PURPOSE: To elucidate the pathophysiology of dissociated horizontal deviation. METHODS: The reversed fixation test was performed prospectively in 28 patients who developed consecutive exotropia following horizontal extraocular muscle surgery for infantile esotropia. All patients were assessed for the presence of adduction weakness, latent nystagmus, dissociated vertical divergence, and neurologic disease. RESULTS: A positive reversed fixation test, indicating the presence of dissociated horizontal deviation, was found in 14 of 28 patients (50%) with consecutive exotropia. In patients with dissociated horizontal deviation, the exodeviation was usually smaller with the nonpreferred eye fixating than with the preferred eye fixating, and smaller with the preferred eye fixating than during periods of visual inattention or under general anesthesia. Dissociated horizontal deviation correlated with the findings of dissociated vertical divergence, but not with asymmetric adduction weakness, latent nystagmus, or neurologic disease. CONCLUSIONS: Using reversed fixation testing, dissociated horizontal deviation can be detected in 50% of patients who develop consecutive exotropia following surgery for infantile esotropia. In this setting, monocular fixation with either eye superimposes a dissociated esotonus upon a baseline exodeviation. Fixation with the nonpreferred eye usually exerts greater esotonus than fixation with the preferred eye, producing an asymmetrical exodeviation during prism and alternate cover testing. Depending on the baseline anatomical position of the eyes, this dissociated esotonus can manifest as an intermittent exodeviation or an intermittent esodeviation. This unrecognized form of ocular motor dissociation may contribute to the pathogenesis of infantile esotropia.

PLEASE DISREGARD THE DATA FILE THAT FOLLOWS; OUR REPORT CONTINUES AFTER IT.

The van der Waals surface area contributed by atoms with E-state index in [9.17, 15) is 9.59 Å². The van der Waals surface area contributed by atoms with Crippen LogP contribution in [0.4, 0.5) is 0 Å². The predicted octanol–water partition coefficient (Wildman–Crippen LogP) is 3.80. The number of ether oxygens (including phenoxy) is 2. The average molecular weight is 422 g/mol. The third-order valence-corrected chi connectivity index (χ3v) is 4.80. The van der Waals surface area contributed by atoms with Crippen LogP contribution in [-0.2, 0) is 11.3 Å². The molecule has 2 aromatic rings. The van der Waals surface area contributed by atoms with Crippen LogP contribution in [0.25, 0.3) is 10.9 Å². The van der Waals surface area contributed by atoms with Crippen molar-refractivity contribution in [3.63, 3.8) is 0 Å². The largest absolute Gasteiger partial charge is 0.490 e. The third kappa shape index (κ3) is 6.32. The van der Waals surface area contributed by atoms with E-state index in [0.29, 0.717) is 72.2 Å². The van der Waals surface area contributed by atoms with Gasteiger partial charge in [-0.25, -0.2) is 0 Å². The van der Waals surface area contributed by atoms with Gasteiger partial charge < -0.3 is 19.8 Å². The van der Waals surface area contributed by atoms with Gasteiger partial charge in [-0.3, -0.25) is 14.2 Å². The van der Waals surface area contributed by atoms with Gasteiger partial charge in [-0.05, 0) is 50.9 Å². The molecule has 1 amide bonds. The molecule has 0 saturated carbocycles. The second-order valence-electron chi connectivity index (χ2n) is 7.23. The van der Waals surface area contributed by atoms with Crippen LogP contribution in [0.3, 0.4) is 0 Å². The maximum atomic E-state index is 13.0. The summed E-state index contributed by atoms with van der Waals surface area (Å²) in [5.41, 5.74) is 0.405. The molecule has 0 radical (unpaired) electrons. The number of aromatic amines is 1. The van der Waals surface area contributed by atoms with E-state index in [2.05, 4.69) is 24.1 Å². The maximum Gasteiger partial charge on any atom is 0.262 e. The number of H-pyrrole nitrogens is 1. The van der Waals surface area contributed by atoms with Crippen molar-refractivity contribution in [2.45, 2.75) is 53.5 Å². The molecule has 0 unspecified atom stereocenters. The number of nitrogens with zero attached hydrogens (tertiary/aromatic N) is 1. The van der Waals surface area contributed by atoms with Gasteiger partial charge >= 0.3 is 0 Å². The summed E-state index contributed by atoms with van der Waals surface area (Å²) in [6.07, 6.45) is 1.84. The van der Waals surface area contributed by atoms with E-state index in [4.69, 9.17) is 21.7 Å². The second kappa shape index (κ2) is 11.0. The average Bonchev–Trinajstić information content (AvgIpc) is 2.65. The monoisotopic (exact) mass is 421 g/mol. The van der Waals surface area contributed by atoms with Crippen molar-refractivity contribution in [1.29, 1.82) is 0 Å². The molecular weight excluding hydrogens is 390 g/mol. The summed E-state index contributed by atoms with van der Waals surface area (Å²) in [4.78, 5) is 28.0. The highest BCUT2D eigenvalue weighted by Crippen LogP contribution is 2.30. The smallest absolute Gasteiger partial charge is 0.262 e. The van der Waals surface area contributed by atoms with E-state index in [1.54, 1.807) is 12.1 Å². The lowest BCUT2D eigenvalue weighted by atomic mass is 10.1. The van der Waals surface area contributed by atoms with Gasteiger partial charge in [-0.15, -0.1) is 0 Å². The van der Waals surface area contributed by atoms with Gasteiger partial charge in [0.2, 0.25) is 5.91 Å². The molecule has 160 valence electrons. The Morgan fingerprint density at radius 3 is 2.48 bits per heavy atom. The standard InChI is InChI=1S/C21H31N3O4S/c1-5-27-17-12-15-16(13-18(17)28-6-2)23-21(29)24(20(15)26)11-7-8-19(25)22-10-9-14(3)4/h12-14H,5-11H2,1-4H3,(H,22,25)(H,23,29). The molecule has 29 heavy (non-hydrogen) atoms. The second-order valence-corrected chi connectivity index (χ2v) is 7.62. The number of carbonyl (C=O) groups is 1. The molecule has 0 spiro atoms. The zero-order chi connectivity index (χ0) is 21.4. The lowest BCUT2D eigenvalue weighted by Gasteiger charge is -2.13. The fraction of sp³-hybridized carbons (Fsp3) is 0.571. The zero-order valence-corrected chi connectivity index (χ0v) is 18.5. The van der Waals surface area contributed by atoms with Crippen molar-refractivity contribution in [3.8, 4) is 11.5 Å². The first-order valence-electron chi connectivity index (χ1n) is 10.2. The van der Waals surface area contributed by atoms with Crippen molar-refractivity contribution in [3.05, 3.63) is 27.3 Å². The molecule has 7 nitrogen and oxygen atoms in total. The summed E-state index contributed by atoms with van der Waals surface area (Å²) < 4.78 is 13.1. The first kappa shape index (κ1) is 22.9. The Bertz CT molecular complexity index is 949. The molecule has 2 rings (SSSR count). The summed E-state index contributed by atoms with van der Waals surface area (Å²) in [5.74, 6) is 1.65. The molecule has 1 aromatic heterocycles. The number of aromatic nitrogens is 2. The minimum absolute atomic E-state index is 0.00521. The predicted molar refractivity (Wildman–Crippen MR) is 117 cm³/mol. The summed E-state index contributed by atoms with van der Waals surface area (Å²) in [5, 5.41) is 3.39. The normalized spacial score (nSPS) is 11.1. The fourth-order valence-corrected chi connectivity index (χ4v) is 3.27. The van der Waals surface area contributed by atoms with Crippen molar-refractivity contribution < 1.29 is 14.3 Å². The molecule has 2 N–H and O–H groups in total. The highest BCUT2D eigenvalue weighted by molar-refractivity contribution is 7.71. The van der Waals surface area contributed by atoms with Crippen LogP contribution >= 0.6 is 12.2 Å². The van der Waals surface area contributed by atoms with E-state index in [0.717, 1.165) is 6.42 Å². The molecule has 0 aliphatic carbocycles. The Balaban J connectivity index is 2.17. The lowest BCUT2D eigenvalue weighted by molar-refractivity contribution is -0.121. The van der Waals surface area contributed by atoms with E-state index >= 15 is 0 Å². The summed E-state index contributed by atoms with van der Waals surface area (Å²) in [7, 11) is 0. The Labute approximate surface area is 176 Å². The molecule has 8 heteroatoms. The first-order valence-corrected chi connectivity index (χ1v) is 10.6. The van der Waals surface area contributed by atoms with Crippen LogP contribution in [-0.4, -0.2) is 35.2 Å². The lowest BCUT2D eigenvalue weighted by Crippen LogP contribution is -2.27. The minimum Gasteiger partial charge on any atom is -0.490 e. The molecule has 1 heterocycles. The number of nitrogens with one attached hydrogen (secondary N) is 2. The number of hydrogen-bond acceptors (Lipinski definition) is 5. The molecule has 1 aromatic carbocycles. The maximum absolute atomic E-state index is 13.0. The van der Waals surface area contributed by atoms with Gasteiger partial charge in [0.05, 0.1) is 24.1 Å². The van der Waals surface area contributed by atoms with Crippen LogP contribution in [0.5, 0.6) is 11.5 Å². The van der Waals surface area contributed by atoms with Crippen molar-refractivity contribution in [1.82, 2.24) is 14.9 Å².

|Original language||English (US)|
|Number of pages||22|
|Journal||Transactions of the American Ophthalmological Society|
|State||Published - 2007|
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